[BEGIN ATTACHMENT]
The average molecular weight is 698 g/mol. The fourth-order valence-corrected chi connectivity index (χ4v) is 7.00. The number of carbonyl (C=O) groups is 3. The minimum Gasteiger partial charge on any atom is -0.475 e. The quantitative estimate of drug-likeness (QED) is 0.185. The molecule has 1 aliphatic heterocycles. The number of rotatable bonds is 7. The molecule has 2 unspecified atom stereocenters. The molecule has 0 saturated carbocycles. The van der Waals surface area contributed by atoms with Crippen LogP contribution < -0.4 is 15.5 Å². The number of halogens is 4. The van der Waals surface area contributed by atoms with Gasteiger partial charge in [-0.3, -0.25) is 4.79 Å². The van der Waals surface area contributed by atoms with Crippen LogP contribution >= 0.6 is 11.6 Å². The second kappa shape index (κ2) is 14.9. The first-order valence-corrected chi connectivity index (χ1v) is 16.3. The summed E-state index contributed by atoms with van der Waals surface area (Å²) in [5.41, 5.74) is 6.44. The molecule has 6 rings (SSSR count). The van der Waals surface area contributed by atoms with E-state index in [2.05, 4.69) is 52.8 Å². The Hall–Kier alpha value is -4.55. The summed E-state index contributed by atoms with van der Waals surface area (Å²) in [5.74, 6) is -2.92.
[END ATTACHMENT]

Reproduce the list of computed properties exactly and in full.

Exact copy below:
The average molecular weight is 698 g/mol. The fourth-order valence-corrected chi connectivity index (χ4v) is 7.00. The number of carbonyl (C=O) groups is 3. The minimum Gasteiger partial charge on any atom is -0.475 e. The quantitative estimate of drug-likeness (QED) is 0.185. The molecule has 1 aliphatic heterocycles. The number of rotatable bonds is 7. The molecule has 2 unspecified atom stereocenters. The molecule has 0 saturated carbocycles. The van der Waals surface area contributed by atoms with Crippen LogP contribution < -0.4 is 15.5 Å². The number of halogens is 4. The van der Waals surface area contributed by atoms with Gasteiger partial charge in [-0.3, -0.25) is 4.79 Å². The van der Waals surface area contributed by atoms with Crippen LogP contribution >= 0.6 is 11.6 Å². The second kappa shape index (κ2) is 14.9. The first-order valence-corrected chi connectivity index (χ1v) is 16.3. The summed E-state index contributed by atoms with van der Waals surface area (Å²) in [5.41, 5.74) is 6.44. The molecule has 6 rings (SSSR count). The van der Waals surface area contributed by atoms with E-state index in [2.05, 4.69) is 52.8 Å². The Hall–Kier alpha value is -4.55. The summed E-state index contributed by atoms with van der Waals surface area (Å²) in [5.74, 6) is -2.92.